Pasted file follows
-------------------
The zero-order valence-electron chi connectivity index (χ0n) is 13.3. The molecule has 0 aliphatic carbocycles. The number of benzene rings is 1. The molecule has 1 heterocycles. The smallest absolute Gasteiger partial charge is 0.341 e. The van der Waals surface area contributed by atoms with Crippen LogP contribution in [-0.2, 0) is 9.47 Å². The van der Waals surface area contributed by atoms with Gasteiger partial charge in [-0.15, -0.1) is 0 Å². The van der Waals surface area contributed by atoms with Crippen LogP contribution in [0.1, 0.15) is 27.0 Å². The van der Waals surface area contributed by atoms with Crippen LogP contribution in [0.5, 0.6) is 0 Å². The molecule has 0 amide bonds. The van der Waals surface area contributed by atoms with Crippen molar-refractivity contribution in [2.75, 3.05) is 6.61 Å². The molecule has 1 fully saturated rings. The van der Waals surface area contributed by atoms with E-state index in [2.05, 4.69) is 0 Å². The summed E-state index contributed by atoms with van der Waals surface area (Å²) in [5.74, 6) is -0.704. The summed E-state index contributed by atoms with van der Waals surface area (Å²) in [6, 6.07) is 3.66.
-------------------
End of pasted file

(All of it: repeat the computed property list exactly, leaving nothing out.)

The zero-order valence-electron chi connectivity index (χ0n) is 13.3. The molecule has 0 aliphatic carbocycles. The number of benzene rings is 1. The molecule has 1 heterocycles. The smallest absolute Gasteiger partial charge is 0.341 e. The van der Waals surface area contributed by atoms with Crippen LogP contribution in [-0.2, 0) is 9.47 Å². The van der Waals surface area contributed by atoms with Gasteiger partial charge in [-0.15, -0.1) is 0 Å². The van der Waals surface area contributed by atoms with Crippen LogP contribution in [0.1, 0.15) is 27.0 Å². The van der Waals surface area contributed by atoms with Crippen LogP contribution in [0.5, 0.6) is 0 Å². The molecule has 0 amide bonds. The van der Waals surface area contributed by atoms with Crippen molar-refractivity contribution in [2.75, 3.05) is 6.61 Å². The molecule has 1 fully saturated rings. The van der Waals surface area contributed by atoms with E-state index in [2.05, 4.69) is 0 Å². The summed E-state index contributed by atoms with van der Waals surface area (Å²) in [5.74, 6) is -0.704. The summed E-state index contributed by atoms with van der Waals surface area (Å²) in [6, 6.07) is 3.66.